U.N. Refugee Agency Sends Dozens Of Staff To Address Migrant Caravan Needs In Mexico NPR's Audie Cornish talks with UNHCR's Maria Rubi, who is working with the migrant caravan and the Mexican authorities to help take care of people's immediate needs and register for refugee status.
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U.N. Refugee Agency Sends Dozens Of Staff To Address Migrant Caravan Needs In Mexico

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U.N. Refugee Agency Sends Dozens Of Staff To Address Migrant Caravan Needs In Mexico

U.N. Refugee Agency Sends Dozens Of Staff To Address Migrant Caravan Needs In Mexico

U.N. Refugee Agency Sends Dozens Of Staff To Address Migrant Caravan Needs In Mexico

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NPR's Audie Cornish talks with UNHCR's Maria Rubi, who is working with the migrant caravan and the Mexican authorities to help take care of people's immediate needs and register for refugee status.

AUDIE CORNISH, HOST:

There are still thousands of Central American migrants making their way north as part of a caravan. They're still far from the U.S. border, a thousand miles or so. In response, the United Nations Refugee Agency, UNHCR, has sent dozens of staff to southern Mexico to help with asylum applications. I reached UNHCR communications officer Maria Rubi there. She told me, about 1,700 people in the caravan have already applied for asylum in Mexico.

MARIA RUBI: We're assisting the Mexican government in processing these applications. We're also providing legal advice, counseling to people that are in the caravan. It's very important to specify that we are facing a mixed flow, a mixed flow of persons that is comprised both of people who are migrating in order to find a better life and people that are running away from conflict and persecution in their countries of origin.

CORNISH: So you're saying that there is a mix of both economic migrants and people who are seeking asylum because they fear persecution in their home countries or fear violence. Do you have people in the caravan who are making it clear to you that they wish to go to the United States?

RUBI: No, not really. The comments we receive from them is that they are seeking for a better life in their path, not necessary in the U.S. but within Mexico.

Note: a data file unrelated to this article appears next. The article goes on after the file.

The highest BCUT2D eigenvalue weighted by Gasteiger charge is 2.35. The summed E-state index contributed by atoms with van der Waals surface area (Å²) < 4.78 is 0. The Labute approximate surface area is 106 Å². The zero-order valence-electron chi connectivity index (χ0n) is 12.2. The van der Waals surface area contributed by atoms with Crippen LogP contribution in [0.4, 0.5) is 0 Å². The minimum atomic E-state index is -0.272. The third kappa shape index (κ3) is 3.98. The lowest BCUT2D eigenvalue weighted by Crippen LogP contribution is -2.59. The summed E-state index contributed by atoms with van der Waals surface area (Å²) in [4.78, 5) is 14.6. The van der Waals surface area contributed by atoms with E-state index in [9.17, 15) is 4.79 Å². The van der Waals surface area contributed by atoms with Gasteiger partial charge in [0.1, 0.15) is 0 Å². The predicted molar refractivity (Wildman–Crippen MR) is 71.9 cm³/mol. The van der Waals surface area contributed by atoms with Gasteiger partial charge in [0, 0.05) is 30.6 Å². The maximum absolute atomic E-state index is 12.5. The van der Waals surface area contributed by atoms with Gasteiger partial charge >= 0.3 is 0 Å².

CORNISH: There has been a lot of concern in the U.S. about the numbers of people who might be trying to apply to asylum in the U.S. Has UNHCR received any pressure from the Trump administration to process people there?

RUBI: No, not at all. Not at all. I think it's very important to be very clear. We have, actually, three offices in southern Mexico - one in Tapachula, another one in Tenosique, another in Acayucan. So that you can have an idea of what we are facing currently - is that in 2016, the Mexican government received almost 6,000 applications for asylum. This year, without taking into consideration the caravan, this extraordinary event, we are thinking that we will receive, by the end of September, 23,000 applications.

CORNISH: UNHCR has identified kidnapping and other security risks. Is that something you're talking about that's a risk within the caravan or from outside of it?

RUBI: I think outside the caravan. We have not identified, per se, these dangers along the path that the caravan is taking right now. What we are advising people is to be careful, to always be part of a group that they don't look alone. They might face criminal group along the path, and they can be either extorted or recruited, so to speak.

CORNISH: As we mentioned, we're catching you as you're traveling along this group. Was there any person or family that stood out to you, them or their story?

RUBI: I mean, the caravan is comprised by a lot of families who have very young children. A vast majority of them are only 5 years old and are people that really - when they decided to leave their country, it's because they don't have anything else. The security threats by the criminal groups is so high that they preferred to leave everything behind in order to survive.

CORNISH: Maria Rubi is a communications officer with the U.N. Refugee Agency.

Thank you for speaking with us.

RUBI: Thank you.

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